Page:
Below we have three different interviews transcribed from three different coaches and athletes. Each interview explores different race mechanics and technique to improve your steeple race.
The first interview is with University of Pennsylvania's director of track and field and cross country Steve Dolan. Dolan talks about the importance of good technique to elevating the level of US steeplechasers.
The second interview is from University of Texas graduate, two-time All-American, and fourth-place finisher in the steeplechase at the 2008 Olympic Trials Jake Morse. Morse talks about the importance of being able to alternate legs over the barriers in the steeple.
The third and final interview transcription is from two-time NCAA Champion in the 3000m steeplechase, Canadian record holder, and 2016 Olympian Matthew Hughes. Hughes breaks down hurdling early in a steeple race.
Read the interview transcriptions below or sign up for MileSplit Universal to access these and hundreds of other technique videos on FloTrack.
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STEVE DOLAN (University of Pennsylvania): Technique | Importance of Technique, For US SteeplechasersWhats the importance of steeple technique to be a great elite steeplechaser?
Well, you actually see some steeplechasers run well and compete fast without great technique, but it's funny when I always watch those steeplechasers and I think, "But what could they do?" You know, if they really did have the hurdling technique down.
I think we should be really proud a lot of the Americans. I think [they're] really doing a nice job of getting their technique down and running great races. We've got some great ones right now and I think the event is really growing in our country. The thing that's exciting is that now that we have some good technicians . . . getting better and better and better. So I think we're really on the verge of making some splashes on the world scene. Jager's done it, Cabral's doing it, (and) Huling ran great last year at worlds. We're at an exciting time for American steeplechasers; young guys, too, are having a great year, so it's exciting.
I always use the equation if you're a very efficient hurdler in the men's steeple and you're also a good runner there's no reason you can't get within 30 seconds of you're 3K time or better; that's just always the equation I have in my mind. On the women's side maybe it's 40 seconds, but we have some great women's steeplechasers too right now so it's exciting to see what we can do on a world level and what we've done recently in the US. So it's an exciting time for US steeplechasers.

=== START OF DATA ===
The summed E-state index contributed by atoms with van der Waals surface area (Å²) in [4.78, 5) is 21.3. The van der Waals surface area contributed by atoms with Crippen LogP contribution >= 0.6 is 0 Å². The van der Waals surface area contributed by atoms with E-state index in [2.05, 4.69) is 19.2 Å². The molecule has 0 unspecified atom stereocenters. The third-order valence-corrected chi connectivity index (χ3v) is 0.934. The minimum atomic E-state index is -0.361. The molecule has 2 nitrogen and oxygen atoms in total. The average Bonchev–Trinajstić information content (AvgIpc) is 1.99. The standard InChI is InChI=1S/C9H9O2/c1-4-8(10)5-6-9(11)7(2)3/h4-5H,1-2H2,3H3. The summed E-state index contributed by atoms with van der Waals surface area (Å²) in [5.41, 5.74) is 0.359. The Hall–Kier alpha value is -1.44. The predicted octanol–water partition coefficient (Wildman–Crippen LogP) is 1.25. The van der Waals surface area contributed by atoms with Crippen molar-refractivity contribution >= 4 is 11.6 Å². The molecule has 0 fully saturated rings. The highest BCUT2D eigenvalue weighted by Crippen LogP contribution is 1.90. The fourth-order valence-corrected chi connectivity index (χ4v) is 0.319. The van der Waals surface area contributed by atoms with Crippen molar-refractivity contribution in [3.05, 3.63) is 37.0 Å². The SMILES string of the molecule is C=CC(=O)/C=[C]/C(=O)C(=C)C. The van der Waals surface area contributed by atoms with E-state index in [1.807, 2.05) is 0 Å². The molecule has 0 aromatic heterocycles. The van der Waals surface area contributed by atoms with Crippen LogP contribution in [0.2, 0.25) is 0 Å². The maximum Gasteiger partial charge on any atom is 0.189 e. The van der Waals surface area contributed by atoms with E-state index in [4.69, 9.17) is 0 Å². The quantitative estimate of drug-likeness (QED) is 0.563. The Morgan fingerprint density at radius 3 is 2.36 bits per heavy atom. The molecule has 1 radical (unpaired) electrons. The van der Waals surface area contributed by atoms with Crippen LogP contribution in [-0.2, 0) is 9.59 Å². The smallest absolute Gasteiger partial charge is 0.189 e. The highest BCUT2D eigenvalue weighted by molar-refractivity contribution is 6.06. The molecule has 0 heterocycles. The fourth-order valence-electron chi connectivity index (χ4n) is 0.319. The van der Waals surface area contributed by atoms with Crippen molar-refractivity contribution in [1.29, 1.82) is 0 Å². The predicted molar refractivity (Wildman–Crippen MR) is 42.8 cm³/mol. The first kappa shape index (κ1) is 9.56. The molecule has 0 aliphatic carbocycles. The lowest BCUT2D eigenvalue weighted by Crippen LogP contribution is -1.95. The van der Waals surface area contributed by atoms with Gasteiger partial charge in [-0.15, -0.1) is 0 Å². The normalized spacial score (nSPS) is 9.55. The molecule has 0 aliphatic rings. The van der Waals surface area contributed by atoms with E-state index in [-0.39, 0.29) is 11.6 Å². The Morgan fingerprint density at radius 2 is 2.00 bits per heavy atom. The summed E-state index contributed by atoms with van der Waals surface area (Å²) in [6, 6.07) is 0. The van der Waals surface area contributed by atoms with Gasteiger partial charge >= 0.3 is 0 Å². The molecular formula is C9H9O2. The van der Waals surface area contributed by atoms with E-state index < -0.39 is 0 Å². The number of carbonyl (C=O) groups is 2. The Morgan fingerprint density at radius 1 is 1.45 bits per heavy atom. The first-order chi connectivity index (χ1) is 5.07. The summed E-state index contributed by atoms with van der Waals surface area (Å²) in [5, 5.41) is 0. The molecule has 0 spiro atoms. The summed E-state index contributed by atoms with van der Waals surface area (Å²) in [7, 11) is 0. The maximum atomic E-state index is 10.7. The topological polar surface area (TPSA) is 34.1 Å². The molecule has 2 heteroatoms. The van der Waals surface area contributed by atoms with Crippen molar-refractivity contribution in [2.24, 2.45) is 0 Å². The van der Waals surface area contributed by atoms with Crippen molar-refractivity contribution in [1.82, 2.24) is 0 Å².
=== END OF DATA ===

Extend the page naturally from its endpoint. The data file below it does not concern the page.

So going through the steeplechase obviously there is traffic, there are things going on, so how much of an issue is it to be able to alternate legs and how do you look at that?
You have to be able to. I mean you really...I can't explain it. It's basically you're going into it blind a lot of times. I mean I was talking to Flo about it earlier today and it's kind of like you're running and then you begin to skip a little then you realize something's going to happen, then everybody jumps and then you jump through. So it's important to be able to do both legs. Then in some of those more serious workouts, you are always going to want to be able to do both sides. The water jump is extremely important as well. I wasn't super strong with taking off of my left leg I think--I was actually a horrible water guy--there's probably plenty of video of me falling. You have to be able to do it with both because you need both sides of your body because there is so much stuff going on. It's just constant chaos; it really is. You also get tired if you're leading with your left leg the entire time.
Is doing drills the importance of being able to hurdle with both legs, or how did you get comfortable doing that?
I think I just knew that you had to hurdle with both legs and these drills, and always being balanced and doing both sides helps, and not being afraid to use the left leg or the right leg or whatever your weakness is. Then always just staying focused on exercising both sides of the body.
All right, you're approaching earlier barriers, how do you attack these as you're trying to get a rhythm in the race?
On an outside pit, you hit the first hurdle real early, like within the first 100m. So on an outside pit (water pit) you're starting on the front straight on the inside water pit, you're starting on the back straight so on an outside water pit you hit the first barrier within the first 100m so getting that position early is key. You see guys who know they are not going to be hitting the water barrier first so they just go right to the back and right to the rail in good position.
For me, I try to get into a good position, stay wide, stay out of trouble, and usually I hit that first barrier on an outside pit around the outside half of the barrier. I really like the outside of the barrier on an outside pit because you get off of it then get onto the inside right at the top of the curve.
Then on an inside pit, you have 200m so in a good fast race everyone is pretty strung out by that point. So the first barrier on an inside pit really isn't as crucial but it's still motivating to get that first one under your belt and just settle in.